US Fish & Wildlife: Jaguar El Jefe, Other Endangered Species in Santa Ritas Will Survive Despite Rosemont Copper Mine

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Look at that handsome boy.
  • Look at that handsome boy.

On Tuesday the U.S. Fish and Wildlife Service gave final biological approval to the proposed Rosemont copper mine, saying the only known jaguar in the United States, El Jefe—and other species living in the Santa Rita Mountains—will be able to coexist with the mine.

In the same opinion—which is a rewrite of a 2013 report—Fish and Wildlife acknowledges that the mine will significantly impact the habitat of many of the species in the area. Fish and Wildlife had to issue a revised biological opinion after a rare video of El Jefe roaming the mountains near Tucson surfaced earlier this year.

Fish and Wildlife says several methods will be adopted—such as hiring a biologist to monitor wildlife in the Santa Ritas and setting up a program to remove invasive species—to help mitigate any negative impacts Rosemont has on the species.

The Center for Biological Diversity was appalled by Fish and Wildlife's approval of the mine.
The Rosemont biological opinion has gone through multiple iterations. It was first released more than two years ago and then retracted. The conclusions regarding the jaguar in the final document released today remain largely the same as in the previous version. Documents obtained by the Center through the Freedom of Information Act showed that, in four different drafts of the previous document, agency scientists concluded that the mine would cause unacceptable harm to the jaguar, but their conclusions were reversed at higher levels of the agency.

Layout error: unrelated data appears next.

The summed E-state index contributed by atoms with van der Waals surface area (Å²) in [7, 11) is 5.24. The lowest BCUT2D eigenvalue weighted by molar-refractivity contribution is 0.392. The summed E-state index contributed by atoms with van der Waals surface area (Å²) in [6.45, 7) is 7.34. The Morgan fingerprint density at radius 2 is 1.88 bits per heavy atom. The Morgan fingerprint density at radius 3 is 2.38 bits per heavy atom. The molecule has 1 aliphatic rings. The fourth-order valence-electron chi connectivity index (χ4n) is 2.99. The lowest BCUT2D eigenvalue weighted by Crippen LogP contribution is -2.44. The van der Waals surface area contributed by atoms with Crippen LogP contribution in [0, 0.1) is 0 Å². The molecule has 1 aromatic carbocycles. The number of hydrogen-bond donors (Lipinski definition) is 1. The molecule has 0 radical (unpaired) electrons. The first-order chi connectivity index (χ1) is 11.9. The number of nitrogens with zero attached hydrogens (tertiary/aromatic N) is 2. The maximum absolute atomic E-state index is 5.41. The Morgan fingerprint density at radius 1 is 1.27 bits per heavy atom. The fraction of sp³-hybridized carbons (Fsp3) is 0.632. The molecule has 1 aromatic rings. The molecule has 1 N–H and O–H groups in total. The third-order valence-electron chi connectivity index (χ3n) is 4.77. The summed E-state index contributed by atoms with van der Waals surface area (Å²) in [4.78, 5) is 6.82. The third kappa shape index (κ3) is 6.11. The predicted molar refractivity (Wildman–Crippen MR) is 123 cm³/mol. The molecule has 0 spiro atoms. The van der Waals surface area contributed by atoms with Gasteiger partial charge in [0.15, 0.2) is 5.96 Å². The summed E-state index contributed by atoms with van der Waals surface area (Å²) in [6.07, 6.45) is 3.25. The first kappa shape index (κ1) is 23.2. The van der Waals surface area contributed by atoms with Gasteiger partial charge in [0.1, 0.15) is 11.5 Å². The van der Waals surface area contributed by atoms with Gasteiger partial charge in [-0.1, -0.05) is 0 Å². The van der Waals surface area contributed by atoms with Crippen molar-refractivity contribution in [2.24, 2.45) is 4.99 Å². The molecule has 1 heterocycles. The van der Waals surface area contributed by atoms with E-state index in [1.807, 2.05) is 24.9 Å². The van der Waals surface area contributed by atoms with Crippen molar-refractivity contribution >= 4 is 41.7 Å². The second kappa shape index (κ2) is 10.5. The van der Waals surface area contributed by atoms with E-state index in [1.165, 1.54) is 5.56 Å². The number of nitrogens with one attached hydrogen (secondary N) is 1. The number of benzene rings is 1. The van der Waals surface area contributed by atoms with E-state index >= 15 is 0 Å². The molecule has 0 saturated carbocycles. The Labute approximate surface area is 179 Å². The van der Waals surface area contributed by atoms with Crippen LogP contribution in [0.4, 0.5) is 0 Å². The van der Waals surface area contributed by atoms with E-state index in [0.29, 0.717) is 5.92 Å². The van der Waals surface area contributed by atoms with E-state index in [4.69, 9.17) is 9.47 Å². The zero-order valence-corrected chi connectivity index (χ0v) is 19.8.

“The agency charged with protecting America’s most vulnerable wildlife thinks it’s just fine for a foreign mining company to harm our only known jaguar,” said Randy Serraglio, conservation advocate with the Center for Biological Diversity, in a statement. “This outrageous decision, which was contradicted by the agency’s own scientists, will not withstand judicial scrutiny.”

“This is just the latest example of a very disturbing trend—politics continues to trump science when it comes to protecting America’s disappearing wildlife,” he added. “There is no rational justification for approving this incredibly destructive mine in this very sensitive place, especially when copper mines are closing down as the industry continues to free fall with an existing over-supply of copper.”

Conservation CATalyst and the Center for Biological Diversity released new video today of the only known wild jaguar currently in the United States.Captured on remote sensor cameras in the Santa Rita Mountains just outside of Tucson, the dramatic footage provides a glimpse of the secretive life of one of nature’s most majestic and charismatic creatures. This is the first-ever publicly released video of the #jaguar, recently named 'El Jefe' by Tucson students, and it comes at a critical point in this cat’s conservation. Learn more here: http://www.biologicaldiversity.org/news/press_releases/2016/jaguar-02-03-2016.html

Posted by Center for Biological Diversity on Wednesday, February 3, 2016

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